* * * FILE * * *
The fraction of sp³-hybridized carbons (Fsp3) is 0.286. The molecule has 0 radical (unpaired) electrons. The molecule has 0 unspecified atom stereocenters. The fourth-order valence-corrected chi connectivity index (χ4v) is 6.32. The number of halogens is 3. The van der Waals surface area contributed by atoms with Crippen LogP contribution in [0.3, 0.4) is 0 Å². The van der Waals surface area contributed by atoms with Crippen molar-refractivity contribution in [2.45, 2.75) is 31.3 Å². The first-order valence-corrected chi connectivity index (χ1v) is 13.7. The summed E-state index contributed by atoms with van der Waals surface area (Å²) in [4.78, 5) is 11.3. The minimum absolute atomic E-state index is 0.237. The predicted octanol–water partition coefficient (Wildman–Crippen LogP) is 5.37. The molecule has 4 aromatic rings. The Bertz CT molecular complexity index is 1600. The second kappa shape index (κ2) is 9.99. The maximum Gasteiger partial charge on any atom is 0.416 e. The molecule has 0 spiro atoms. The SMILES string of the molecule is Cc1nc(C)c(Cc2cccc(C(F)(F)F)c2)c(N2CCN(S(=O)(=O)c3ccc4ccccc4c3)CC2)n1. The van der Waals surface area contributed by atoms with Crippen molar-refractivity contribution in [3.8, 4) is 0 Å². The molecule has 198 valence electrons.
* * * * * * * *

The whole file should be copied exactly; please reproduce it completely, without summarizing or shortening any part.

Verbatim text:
The fraction of sp³-hybridized carbons (Fsp3) is 0.286. The molecule has 0 radical (unpaired) electrons. The molecule has 0 unspecified atom stereocenters. The fourth-order valence-corrected chi connectivity index (χ4v) is 6.32. The number of halogens is 3. The van der Waals surface area contributed by atoms with Crippen LogP contribution in [0.3, 0.4) is 0 Å². The van der Waals surface area contributed by atoms with Crippen molar-refractivity contribution in [2.45, 2.75) is 31.3 Å². The first-order valence-corrected chi connectivity index (χ1v) is 13.7. The summed E-state index contributed by atoms with van der Waals surface area (Å²) in [4.78, 5) is 11.3. The minimum absolute atomic E-state index is 0.237. The predicted octanol–water partition coefficient (Wildman–Crippen LogP) is 5.37. The molecule has 4 aromatic rings. The Bertz CT molecular complexity index is 1600. The second kappa shape index (κ2) is 9.99. The maximum Gasteiger partial charge on any atom is 0.416 e. The molecule has 0 spiro atoms. The SMILES string of the molecule is Cc1nc(C)c(Cc2cccc(C(F)(F)F)c2)c(N2CCN(S(=O)(=O)c3ccc4ccccc4c3)CC2)n1. The van der Waals surface area contributed by atoms with Crippen molar-refractivity contribution in [3.8, 4) is 0 Å². The molecule has 198 valence electrons.